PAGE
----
OFFICIALS MAKE STRONG STAND
Group Editor in Chief
Are the islands government officials now finally waking up to the fact that they have been for so long dancing to the tune of Australia and New Zealand?
That Australia particularly has been dictating the shots? That the Pacific Islands Forum Secretariat (ForumSec), which was set up to serve islands interests, is serving not their interests but that of Australia and New Zealand?
If last month’s Special Forum Trade Officials meeting in Brisbane and the SOPAC 38th annual session in Vanuatu are anything to go by, we can expect interesting times ahead.
For the first time, islands officials are making a stand and making it loud and clear. They are standing up to Australia and New Zealand.
Take for example the Brisbane Forum Trade Officials meeting. Sources at the meeting said the islanders took an unprecedented move by telling Forum Secretariat
officials that they didn’t want them in their meeting.
That meeting was to discuss their position before they met with Australia and New Zealand to talk about the appointment of the Chief Trade Adviser and the establishment of this office. Plus the framework for the regional PACER Plus trade negotiations, including timelines for negotiations, identification of issues and issues the adviser could negotiate.
One well connected regional political observer told LETTER FROM SUVA: “That move by the islanders is unprecedented and it shows the level of mistrust and suspicion they have of ForumSec.
The meeting was to have been attended by the new trade adviser who is the Director of Economic Governance, Dr Chakriya Bowman of Australia. But islands officials decided against it because they feared that if she and her ForumSec team were to be part of that meeting, their position could be compromised with the Australians getting a whiff of it and devising strategies to counter the Pacific move even before they met.
“This is not new…it has been the problem over the years that even before the islands met with Australia and New Zealand their positions were already known by them.”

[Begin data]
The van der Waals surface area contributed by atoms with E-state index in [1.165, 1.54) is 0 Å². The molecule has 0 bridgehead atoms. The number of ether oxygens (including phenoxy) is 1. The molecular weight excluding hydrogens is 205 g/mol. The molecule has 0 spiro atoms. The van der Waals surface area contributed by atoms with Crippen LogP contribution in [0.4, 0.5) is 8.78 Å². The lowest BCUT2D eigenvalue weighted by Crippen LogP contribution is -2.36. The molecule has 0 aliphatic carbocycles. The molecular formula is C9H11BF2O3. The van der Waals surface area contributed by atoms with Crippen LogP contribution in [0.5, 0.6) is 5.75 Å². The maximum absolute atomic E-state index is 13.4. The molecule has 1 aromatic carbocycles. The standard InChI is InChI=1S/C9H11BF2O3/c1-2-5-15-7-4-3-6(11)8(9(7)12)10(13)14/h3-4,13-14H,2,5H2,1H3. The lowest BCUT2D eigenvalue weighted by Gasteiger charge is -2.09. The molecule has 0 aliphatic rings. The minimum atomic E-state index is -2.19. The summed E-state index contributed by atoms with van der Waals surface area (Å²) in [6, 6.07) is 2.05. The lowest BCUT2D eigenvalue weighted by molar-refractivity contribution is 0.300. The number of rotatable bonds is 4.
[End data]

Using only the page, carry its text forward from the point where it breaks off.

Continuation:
LETTER FROM SUVA was also told that in the past some senior ForumSec officials were forced to keep close to their chest their trade negotiation strategies. This included not even disclosing it to fellow senior officials.
And that’s not all. In Vanuatu, late month, there were similar developments at the Pacific Islands Applied Geoscience Commission (SOPAC).
A reliable source within SOPAC told LETTER FROM SUVA that Australia and New Zealand reps at the SOPAC annual session were told in no uncertain terms: “If they don’t want to play ball with the islands, then they are not welcomed. We can find alternative funders who can take your place within SOPAC”.
The heated debate was over whether SOPAC could be able to be rationalised come January 1, 2010, as was earlier decided. The meeting was told the regional organisation needed more time before this could be done.
Under the new structure, SOPAC is to come under the Secretariat of the Pacific Commission (SPC), and this was to become effective from January 1, 2010.
During the discussions, the Australian delegate insisted the rationalisation process should proceed as planned. She threatened to pull out Australian funding totalling 4% of SOPAC’s budget, if the rationalisation process did not go ahead.
This led to one island delegate telling the Australians: “If you want to walk, walk, if you want to run, run, SOPAC will survive with or without your funding.”
This drew overwhelming support from the rest of the islands nations. It saw the status quo remaining at SOPAC for at least another year before a review is done and a report submitted before the leaders when they meet in October next year.
Need not be bullied
It is this kind of unity that has been missing from the islands for a long time. The small islands are starting to say what they mean. This is important. We are sovereign countries. We need to hold our heads high and be counted. We can’t be bulldozed and we need to break the culture of silence.
Leaders need to take heed of this. They need not be bullied and run for cover every time Australia and New Zealand open their mouths! Perhaps, other islands leaders could learn a thing or two from Fiji’s Voreqe “Frank” Bainimarama. He is taking no nonsense from Canberra and Wellington and is not intimidated by them.
Maybe that’s why Australia and New Zealand are so anxious to make sure Fiji is excluded from the Pacific Islands Forum and the PACER Plus negotiations…..Article from Islands Business Magazine, November Issue, website: [http://www.islandsbusiness.com/]
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